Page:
Thousands of men with prostate cancer may be spared chemotherapy, after study shows that those who are diagnosed early do not benefit from the treatment
- Over 2,000 men showed that docetaxel chemotherapy improved survival rates
- Experts said hundreds of men each year could be spared chemotherapy
- Dr. Hayley Luxton said the results enable clinicians to ‘treat smarter, not harder’
Thousands of men with prostate cancer could certainly be spared chemotherapy, after research showed that some were not helped by it.
A study of more than 2,000 men with advanced prostate cancer showed that docetaxel chemotherapy, on average, improved five-year survival rates.
It was more effective in men with many metastases – meaning the cancer had spread – when it was diagnosed. But men with fewer metastases whose cancer was caught earlier did not give up at all.
Experts said it could make it possible to target chemotherapy to those who want the most benefit, while others may be offered other effective treatments to prolong their lives further and allow them to avoid unnecessary side effects such as fatigue, nausea, hair loss and loss of appetite.
Dr. Hayley Luxton, Research Impact Manager at Prostate Cancer UK, said: ‘This is really exciting because it shows exactly how we can’ treat smarter, not harder ‘and make the most of existing prostate cancer treatments.
‘There have been a lot of new treatments approved for prostate cancer in recent years, but there is still so much we do not know about how they interact with each other and who benefits the most from it.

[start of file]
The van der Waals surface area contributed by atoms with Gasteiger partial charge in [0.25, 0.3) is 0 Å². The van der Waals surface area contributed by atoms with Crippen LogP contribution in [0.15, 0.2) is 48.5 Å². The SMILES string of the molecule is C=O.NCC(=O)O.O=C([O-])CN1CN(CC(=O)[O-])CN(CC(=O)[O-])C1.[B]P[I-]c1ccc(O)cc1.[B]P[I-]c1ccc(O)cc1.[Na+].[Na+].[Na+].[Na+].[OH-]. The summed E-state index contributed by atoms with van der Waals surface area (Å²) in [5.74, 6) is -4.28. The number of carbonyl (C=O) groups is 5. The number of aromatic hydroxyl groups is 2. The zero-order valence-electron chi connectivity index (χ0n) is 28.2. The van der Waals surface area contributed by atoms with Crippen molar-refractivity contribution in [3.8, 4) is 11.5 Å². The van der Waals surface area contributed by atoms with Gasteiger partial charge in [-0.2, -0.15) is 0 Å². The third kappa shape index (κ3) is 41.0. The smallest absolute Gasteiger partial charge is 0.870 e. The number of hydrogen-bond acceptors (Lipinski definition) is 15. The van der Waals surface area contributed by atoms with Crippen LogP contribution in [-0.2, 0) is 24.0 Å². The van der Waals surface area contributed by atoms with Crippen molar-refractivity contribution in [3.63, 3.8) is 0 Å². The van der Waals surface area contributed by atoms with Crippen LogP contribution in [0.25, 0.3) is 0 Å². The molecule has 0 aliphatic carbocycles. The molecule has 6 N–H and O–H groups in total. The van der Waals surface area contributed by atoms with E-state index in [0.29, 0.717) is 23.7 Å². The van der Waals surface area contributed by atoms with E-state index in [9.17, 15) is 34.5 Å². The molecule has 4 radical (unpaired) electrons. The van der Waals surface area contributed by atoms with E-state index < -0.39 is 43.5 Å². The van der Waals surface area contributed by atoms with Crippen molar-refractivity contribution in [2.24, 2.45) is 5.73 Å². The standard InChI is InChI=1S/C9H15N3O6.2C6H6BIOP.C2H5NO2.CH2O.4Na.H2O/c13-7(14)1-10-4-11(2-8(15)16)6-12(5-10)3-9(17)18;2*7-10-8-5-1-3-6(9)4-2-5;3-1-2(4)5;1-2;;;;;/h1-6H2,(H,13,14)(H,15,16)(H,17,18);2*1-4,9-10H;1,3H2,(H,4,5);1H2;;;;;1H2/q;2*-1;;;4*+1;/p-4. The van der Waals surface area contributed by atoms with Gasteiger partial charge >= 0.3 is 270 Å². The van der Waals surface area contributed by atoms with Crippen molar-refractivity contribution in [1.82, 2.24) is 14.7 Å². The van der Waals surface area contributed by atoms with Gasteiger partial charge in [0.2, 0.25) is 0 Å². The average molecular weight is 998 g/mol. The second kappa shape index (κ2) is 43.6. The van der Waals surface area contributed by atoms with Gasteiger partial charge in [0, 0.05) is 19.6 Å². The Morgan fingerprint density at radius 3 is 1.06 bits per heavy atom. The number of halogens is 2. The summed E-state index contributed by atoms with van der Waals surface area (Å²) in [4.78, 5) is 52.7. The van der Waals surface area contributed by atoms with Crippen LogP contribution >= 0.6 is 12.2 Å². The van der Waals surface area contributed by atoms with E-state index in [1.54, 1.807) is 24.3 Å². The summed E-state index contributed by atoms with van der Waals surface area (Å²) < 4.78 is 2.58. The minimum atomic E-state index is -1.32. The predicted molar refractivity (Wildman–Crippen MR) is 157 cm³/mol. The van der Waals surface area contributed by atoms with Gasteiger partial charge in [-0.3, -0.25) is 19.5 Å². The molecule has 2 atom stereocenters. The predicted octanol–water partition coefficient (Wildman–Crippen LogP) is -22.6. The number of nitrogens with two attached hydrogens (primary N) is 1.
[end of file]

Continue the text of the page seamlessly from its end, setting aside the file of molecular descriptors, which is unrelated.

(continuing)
The study shows that some groups of men get a huge boost to their life expectancy and that they can be targeted to receive the drug as a priority
‘Since the onset of the pandemic, fewer men have received chemotherapy because of its impact on the immune system. However, this analysis shows that some groups of men get a huge boost to their life expectancy and that they could be targeted for receiving the drug as a priority.
‘Other groups get no benefits at all, so they can calmly move on to other treatments.
“All of this paves the way for men to receive more personal, more effective treatments while experiencing fewer side effects.”
Experts said it is likely that hundreds of men each year could be spared chemotherapy based on the results of this research – with the time up to thousands.
Side effects can include fatigue, nausea and nausea, hair loss and loss of appetite.
The study, led by University College London and funded by Prostate Cancer UK, was presented at the American Society of Clinical Oncology conference in Chicago.
Dr. Claire Vale, who presented the data at ASCO, said: ‘Research into new prostate cancer treatments can be incredibly expensive and can take a long time, so this type of analysis that makes the best use of the information we already have can make a big difference.
“Even then, it is extremely rare to find such clear correlations between the patient’s characteristics and how effective their treatment will be. In this case, the evidence is clear and we want to ensure that it is incorporated into clinical practice as soon as possible.”